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Computex 2008: VIA and NVIDIA Begin Beautiful Friendship

Author: Ryan Shrout
Subject: Processors
Manufacturer: VIA
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mini-ITX 2.0 Specifications

VIA took this chance, with the introduction of the Nano processor and platform, to update the mini-ITX form factor that they created with a 2.0 revision.

Most of the physical characteristics of the design remain the same: 17cm x 17cm PCB footprint, a focus on tight power consumption and high levels of feature integration on-board.  The design is an evolution in the most basic sense and is essentially an attempt by VIA to "call out" Intel for closing down mini-ITX on their platforms.  With phrases like "no artificial restrictions on features and performance" and "freedom of choice for graphics and operating system configurations" in the VIA presentation, it is obvious that the company is more than slightly miffed about Intel's decision to come in, use the standard they created, and close it down.

And while there isn't anything that VIA can actually DO about it, they can be sure to market their products and work with partners that also see their point of view on these types of things.  And who else is currently in a pissing match with Intel?  Exactly.

The list of features that VIA's open mini-ITX platform offers is pretty impressive: you can see they are leaving it open for C7, Nano or future processors, the boards MUST support 2GB of memory though it isn't apparent if that means two DIMM slots or not, IGP or optional DX10-ready add-in graphics, 6-channel audio, Gigabit networking, SATA and PATA storage and much more. 
This final slide provided by VIA shows the "high points" for the mini-ITX 2.0 open standard that VIA is creating compared to the "alternative" option that is obviously referring to Intel's Atom mini-ITX.  The features that are notable are the ones that mention "choice" as well as support for HD video content, Vista Premium OS and DX10 graphics support.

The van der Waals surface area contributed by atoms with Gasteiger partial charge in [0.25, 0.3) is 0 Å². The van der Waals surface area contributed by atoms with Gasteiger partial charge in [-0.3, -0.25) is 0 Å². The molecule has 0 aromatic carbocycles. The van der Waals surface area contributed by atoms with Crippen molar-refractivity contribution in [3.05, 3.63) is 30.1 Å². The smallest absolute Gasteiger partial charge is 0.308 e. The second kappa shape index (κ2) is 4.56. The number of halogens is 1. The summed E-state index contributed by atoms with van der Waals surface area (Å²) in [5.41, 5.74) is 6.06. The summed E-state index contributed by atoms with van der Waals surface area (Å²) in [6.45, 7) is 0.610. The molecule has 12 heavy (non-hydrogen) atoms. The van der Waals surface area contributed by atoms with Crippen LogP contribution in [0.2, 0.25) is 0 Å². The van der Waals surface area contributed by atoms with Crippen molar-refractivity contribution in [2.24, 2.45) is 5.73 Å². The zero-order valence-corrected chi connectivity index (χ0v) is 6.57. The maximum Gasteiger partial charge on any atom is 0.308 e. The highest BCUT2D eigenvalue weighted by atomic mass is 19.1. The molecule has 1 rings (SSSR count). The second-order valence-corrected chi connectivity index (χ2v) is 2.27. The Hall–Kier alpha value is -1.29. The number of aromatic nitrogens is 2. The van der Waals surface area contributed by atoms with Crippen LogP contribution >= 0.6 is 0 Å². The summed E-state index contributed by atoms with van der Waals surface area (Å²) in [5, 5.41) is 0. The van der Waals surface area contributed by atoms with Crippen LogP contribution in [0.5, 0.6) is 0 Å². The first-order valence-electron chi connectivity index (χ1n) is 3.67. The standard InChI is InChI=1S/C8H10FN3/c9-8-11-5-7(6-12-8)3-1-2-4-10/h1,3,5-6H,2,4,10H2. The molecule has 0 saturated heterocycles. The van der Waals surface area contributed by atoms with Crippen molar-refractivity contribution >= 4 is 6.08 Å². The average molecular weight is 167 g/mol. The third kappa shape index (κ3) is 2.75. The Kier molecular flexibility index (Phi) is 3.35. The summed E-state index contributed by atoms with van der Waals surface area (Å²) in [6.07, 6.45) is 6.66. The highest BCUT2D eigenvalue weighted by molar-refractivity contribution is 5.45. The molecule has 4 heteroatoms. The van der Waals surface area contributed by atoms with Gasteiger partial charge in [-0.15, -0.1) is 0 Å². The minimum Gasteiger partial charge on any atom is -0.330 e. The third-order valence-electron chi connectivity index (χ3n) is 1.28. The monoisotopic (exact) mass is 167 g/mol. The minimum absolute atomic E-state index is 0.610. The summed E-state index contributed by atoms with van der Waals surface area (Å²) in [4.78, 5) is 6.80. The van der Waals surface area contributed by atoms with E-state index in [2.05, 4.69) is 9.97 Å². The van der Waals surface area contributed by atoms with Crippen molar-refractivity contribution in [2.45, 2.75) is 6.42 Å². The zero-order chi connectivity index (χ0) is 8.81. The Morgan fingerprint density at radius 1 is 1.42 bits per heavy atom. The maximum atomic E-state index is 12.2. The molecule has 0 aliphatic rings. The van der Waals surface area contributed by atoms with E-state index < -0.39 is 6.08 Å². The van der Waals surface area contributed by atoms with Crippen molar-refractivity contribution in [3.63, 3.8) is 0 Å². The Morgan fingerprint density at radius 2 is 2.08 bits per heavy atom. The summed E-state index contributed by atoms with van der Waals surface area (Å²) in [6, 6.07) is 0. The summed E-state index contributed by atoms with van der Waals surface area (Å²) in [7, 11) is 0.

Initial Thoughts

Many people were expecting VIA and NVIDIA to announce a merger, or for NVIDIA to announce their plans to develop an integrated GPU chipset for VIA's Nano processor.  Neither happened of course, but I think the latter is a lot closer than either company will divulge to us right now.  It would make sense - using a DX10-ready IGP solution would put Intel on the hot spot once again and the combined VIA/NVIDIA platform would be able to return to the single-board principle that it was really meant to be.  Maybe by this time next year VIA and NVIDIA will be ready to announce a much more encompassing business agreement...?

The gloves are officially off, and two out of three of Intel's competitors are holding hands once again to work on a competing platform for the Atom architecture.  VIA's mini-ITX 2.0 initiative has a lot of potential and I am eager to see what users of the technology, including creative enthusiasts and OEMs, develop with it.  I will be holding my judgment on the two products until after I get a hold of BOTH Intel's and VIA's options and compare them side by side.  Open platforms are an important part for the good of the community, but power and performance are just as important; until we get hands on with both we won't be taking either company at their word.

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